“The wisdom of this insight was borne out last week when Mr. Jobs’s successor at Apple, Tim Cook, was asked at the annual shareholder meeting by the NCPPR, the conservative finance group, to disclose the costs of Apple’s energy sustainability programs, and make a commitment to doing only those things that were profitable,” Denning writes. “Mr. Cook replied –with an uncharacteristic display of emotion–that a return on investment (ROI) was not the primary consideration on such issues.”
MacDailyNews Note: In the interest of accuracy, we’ll skip the usual misquotes and paraphrasing. What Cook actually said was reported by The Loop‘s Jim Dalrymple thusly:
No, I wouldn’t be willing to say that because we do things for other reasons than profit motives. We do things because they are right and just and that is who we are. That’s who we are as a company. I don’t… when I think about human rights, I don’t think about an ROI. When I think about making our products accessible for the people that can’t see or to help a kid with autism, I don’t think about a bloody ROI, and by the same token, I don’t think about helping our environment from an ROI point of view. It’s not how I look at it. My simple point was if you did only look at it in that way for the Maiden data center, the same decisions would have been made and so there are cases where you can see these two spheres connecting but I’m not going to say that that’s all I’m going to do by any means. I don’t look at it that way. Just to be very straightforward with you, if that’s a hard line for you, if you only want me to make things, make decisions that have a clear ROI, then you should get out of the stock just to be plain and simple… Thank you. I think it’s so important to remember that the Apple brand stands for something and you can’t take each piece of it and say, “This has a 20% ROI and this has a 15, and you shouldn’t have given this $100 million to education,” and all this kind of stuff. That’s not the way we look at it. It’s not who we are as people.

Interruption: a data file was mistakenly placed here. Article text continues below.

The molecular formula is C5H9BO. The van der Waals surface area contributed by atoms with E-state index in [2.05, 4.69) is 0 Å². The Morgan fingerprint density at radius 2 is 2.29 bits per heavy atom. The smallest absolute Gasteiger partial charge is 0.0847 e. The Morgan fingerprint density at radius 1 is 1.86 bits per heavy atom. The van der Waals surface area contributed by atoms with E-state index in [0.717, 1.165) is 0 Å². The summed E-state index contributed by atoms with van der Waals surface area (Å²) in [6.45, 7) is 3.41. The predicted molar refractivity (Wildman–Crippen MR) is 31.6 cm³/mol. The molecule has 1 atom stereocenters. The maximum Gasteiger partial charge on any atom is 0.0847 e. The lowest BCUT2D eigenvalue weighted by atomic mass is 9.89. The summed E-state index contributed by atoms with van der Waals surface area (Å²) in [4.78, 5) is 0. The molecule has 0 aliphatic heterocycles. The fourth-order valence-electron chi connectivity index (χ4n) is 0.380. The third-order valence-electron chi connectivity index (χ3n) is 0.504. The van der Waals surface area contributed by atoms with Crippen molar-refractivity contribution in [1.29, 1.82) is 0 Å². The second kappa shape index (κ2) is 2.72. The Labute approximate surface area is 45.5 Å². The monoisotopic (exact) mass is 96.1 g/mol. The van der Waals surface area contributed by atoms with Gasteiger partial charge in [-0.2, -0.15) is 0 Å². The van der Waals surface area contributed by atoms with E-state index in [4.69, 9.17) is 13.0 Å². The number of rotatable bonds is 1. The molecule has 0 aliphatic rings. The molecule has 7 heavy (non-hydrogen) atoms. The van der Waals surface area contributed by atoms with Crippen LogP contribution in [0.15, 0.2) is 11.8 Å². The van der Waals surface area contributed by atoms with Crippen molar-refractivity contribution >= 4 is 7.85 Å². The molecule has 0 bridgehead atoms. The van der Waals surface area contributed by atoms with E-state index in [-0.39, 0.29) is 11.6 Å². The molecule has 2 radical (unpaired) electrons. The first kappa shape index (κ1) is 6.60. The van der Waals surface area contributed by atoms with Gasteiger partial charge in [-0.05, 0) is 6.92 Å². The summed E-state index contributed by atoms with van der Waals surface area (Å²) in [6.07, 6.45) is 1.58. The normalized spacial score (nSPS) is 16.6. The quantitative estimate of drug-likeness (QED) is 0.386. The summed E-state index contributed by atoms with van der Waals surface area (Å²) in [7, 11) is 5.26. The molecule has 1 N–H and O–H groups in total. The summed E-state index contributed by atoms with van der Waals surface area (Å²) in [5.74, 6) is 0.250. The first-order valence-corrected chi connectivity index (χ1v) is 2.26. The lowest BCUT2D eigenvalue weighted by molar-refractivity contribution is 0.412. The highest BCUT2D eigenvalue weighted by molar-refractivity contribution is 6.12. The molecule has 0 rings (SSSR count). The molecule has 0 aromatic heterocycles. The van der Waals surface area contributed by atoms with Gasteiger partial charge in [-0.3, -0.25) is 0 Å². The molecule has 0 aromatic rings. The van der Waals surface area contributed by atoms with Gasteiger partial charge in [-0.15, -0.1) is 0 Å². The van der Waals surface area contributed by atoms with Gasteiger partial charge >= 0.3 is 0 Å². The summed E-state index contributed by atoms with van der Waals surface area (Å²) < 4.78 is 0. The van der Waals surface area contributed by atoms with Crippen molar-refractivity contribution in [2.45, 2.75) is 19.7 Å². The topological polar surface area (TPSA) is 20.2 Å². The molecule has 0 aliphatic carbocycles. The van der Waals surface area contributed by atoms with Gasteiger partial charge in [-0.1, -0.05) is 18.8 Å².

“What the NCPPR is exemplifying is the 20th Century traditional management mindset that has for decades been chasing short-term profits and destroying the long-term profitability of so many companies. The rates of return on assets and on invested capital of US firms continue on their disastrous decline,” Denning writes. “By contrast, the management of Apple, before Steve Jobs and now Tim Cook, has its mind clearly focused on delighting customers in a holistic way. The result? Huge profitability in both the short- and long-term.”
Read more in the full article here.
If Tim Cook does not care about the ‘bloody ROI’, does he care about the bloody stock price? – March 4, 2014
Apple’s Tim Cook and his dilemma over sustainability and climate change – March 3, 2014
Tim Cook gets angry over shareholder proposal for environmental spending transparency, says those who disagree should get out of Apple stock – March 1, 2014